Was Navy’s 7th Fleet Hacked? USS John S. McCain Deja-Vu-Like Collision Opens Hacking Probe

Roz Zurko - Author

Aug. 22 2017, Updated 5:46 a.m. ET

The USS John S. McCain collided with an oil tanker near Singapore, making this the second deadly incident in the Pacific Ocean over the last few months. Is this coincidence that two huge ships from the Navy managed to navigate into merchant ships in open water?

This is a serious question that is in the center of a probe today by Admiral John Richardson, who ordered all fleets around the world on an “operational pause” as the Navy investigates “the factors behind this collision.” Richardson is leading the Navy’s approach in this investigation that is branching out into several directions, with one being the possibility of the 7th Fleet being hacked.

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In a tweet, the Admiral indicated they will conduct a wide investigation that will include a review into the possibility of “cyber intrusion,” reports Fox News today. Richardson tweeted that there is no indication of a cyber intrusion “right now,” but they are “considering all possibilities.”

Folks at home are scratching their heads about these two deadly collisions on the high seas. At the same time, it appears they are not the only ones that see the probability of this happening twice in three months having astronomical odds.

It appears that the word “coincidence” is not sitting well with those watching the news unfold at home, as well as the experts today. The social media sites are full of comments about the probability of two such large vessels colliding in open water being much like a needle in a haystack situation.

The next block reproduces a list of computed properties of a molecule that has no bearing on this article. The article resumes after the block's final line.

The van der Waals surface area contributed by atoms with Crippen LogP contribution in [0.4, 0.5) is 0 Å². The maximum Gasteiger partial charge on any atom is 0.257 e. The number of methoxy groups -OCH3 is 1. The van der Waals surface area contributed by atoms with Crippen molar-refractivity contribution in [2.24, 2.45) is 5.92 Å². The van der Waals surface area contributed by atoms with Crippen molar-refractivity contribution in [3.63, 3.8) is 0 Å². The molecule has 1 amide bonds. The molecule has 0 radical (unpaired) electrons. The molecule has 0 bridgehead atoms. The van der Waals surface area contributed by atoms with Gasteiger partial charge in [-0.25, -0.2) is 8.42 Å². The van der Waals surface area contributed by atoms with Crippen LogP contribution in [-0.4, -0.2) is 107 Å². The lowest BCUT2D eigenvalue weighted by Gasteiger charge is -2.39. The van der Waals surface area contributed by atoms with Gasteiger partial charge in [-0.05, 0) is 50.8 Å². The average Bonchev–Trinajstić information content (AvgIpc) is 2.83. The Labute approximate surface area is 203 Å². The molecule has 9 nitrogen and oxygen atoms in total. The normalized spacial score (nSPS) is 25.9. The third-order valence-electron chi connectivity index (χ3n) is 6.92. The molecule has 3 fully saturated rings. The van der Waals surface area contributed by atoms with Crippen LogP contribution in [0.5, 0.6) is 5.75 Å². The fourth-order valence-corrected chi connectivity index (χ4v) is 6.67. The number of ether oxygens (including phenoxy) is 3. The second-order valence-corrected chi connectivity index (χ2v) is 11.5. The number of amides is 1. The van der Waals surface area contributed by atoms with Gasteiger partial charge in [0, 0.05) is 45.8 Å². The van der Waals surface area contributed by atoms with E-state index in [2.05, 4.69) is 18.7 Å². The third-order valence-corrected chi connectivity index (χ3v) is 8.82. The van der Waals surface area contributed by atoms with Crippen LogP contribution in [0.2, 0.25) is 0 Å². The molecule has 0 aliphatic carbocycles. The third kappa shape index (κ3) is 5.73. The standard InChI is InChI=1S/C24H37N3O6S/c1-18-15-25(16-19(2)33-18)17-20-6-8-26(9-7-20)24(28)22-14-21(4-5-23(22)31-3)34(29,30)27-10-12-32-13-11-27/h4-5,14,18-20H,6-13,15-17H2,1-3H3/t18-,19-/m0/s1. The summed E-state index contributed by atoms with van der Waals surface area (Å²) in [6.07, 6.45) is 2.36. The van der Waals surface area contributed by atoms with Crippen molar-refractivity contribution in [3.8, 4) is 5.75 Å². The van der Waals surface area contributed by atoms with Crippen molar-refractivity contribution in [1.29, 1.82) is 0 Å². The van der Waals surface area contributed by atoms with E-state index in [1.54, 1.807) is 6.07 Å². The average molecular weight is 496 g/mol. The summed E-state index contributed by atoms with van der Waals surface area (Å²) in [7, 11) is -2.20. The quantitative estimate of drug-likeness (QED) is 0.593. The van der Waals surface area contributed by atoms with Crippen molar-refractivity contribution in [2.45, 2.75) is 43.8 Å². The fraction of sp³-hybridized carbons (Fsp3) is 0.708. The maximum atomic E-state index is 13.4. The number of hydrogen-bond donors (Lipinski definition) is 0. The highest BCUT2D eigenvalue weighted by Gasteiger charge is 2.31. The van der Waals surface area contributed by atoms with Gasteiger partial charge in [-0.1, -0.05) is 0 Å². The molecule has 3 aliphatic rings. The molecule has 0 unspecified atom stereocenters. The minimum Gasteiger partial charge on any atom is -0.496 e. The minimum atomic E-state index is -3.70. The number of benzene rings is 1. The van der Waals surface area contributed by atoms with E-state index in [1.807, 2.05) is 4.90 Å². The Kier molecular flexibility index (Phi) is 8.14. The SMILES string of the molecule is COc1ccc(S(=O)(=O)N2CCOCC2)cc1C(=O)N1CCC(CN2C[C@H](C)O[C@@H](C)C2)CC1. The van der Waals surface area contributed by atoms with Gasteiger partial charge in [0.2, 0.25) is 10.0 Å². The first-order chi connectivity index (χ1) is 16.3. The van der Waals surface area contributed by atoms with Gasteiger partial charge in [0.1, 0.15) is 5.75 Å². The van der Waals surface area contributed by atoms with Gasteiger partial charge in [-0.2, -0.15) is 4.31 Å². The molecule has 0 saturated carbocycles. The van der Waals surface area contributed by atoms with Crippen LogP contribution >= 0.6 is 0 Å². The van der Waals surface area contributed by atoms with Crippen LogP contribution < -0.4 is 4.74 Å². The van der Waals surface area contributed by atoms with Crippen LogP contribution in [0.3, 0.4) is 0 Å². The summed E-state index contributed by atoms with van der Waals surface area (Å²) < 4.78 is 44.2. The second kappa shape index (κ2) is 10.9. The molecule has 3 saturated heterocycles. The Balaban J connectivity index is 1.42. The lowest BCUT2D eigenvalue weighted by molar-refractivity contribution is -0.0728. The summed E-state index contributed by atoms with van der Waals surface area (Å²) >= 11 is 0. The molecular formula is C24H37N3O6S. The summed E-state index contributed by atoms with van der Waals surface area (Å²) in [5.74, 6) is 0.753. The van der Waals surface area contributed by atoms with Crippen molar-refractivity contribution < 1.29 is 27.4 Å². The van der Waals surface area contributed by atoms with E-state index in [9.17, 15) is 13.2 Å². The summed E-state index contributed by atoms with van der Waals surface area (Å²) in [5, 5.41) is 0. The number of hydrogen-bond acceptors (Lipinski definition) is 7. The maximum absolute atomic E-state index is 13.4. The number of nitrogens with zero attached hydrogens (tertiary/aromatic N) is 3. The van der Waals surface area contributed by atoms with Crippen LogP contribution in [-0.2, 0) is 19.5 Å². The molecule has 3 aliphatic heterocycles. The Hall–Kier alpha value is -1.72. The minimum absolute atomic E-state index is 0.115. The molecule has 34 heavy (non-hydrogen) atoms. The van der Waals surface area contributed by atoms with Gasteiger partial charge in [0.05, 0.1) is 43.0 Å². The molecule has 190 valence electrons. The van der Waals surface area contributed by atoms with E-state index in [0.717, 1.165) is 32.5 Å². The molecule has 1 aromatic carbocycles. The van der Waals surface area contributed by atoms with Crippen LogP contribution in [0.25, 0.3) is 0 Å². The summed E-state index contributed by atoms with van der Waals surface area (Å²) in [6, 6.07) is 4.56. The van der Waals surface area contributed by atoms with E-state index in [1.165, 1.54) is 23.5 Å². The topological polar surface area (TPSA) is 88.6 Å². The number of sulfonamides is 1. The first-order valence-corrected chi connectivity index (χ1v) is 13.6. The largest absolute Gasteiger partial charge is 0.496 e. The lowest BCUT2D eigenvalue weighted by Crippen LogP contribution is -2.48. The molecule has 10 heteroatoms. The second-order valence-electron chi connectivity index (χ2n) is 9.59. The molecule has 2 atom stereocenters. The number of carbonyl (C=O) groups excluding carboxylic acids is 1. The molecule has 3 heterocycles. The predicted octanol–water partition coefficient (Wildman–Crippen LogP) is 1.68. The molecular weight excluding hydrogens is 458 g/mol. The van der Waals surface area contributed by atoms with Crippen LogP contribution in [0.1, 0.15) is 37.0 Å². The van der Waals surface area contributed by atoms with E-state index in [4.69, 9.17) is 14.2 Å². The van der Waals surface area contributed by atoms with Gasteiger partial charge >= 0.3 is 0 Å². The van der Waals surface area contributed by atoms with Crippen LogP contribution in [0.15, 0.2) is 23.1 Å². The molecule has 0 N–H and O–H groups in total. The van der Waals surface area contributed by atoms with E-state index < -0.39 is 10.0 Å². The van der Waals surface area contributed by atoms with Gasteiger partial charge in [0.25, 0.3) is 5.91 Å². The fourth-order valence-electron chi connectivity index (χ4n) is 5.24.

Jeff Stutzman, who is an ex-information warfare specialist for the Navy and who now works at a cyber threat intelligence company, offered some thoughts on these collisions, according to Fox News. Stutzman said, “there’s something more than just human error going on.” He also critiqued the movements of the USS John S. McCain at the time of the collision,

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“When you are going through the Strait of Malacca, you can’t tell me that a Navy destroyer doesn’t have a full navigation team going with full lookouts on every wing and extra people on radar.”

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The impact of the collision caused some compartments inside the USS John S. McCain to flood, which included crew berths, machinery, and communication rooms. This collision left the ship with 10 missing crew members and five injured, according to Fox News.


The USS John S. McCain collision leaves many with the feeling of deja-vu when compared to the collision of the USS Fitzgerald off the coast of Japan back in June.

While the USS Fitzgerald was in highly traveled waters at the time it collided with the bow of a container ship, the “seas were relatively calm and visibility was unrestricted,” reports Fox News. This collision also flooded the sleeping berths of the crew. Seven sailors drowned in this incident.

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Breaking news on Tuesday morning indicates the remains of several of the missing crew members from the USS John S. McCain have been located, but that was all the details available at the moment. According to News.com Au, the commander of the U.S. Pacific Fleet reported the bodies were found inside a compartment on the ship.

While the USS John S. McCain and the USS Fitzgerald have gathered a lot of attention, there are two other Navy ships this year that have had mishaps when it comes to navigation. The Navy cruiser USS Antietam ran aground in February and the ship dumped more than 1,000 gallons of oil into Tokyo Bay in the mishap. Back in May, the USS Lake Champlain, which is another Navy cruiser, hit a South Korean fishing vessel.

That is four collisions this year all having to do with Navy ships.

[Featured Image by Mass Communication Specialist 2nd Class Joshua Fulton/AP Images]


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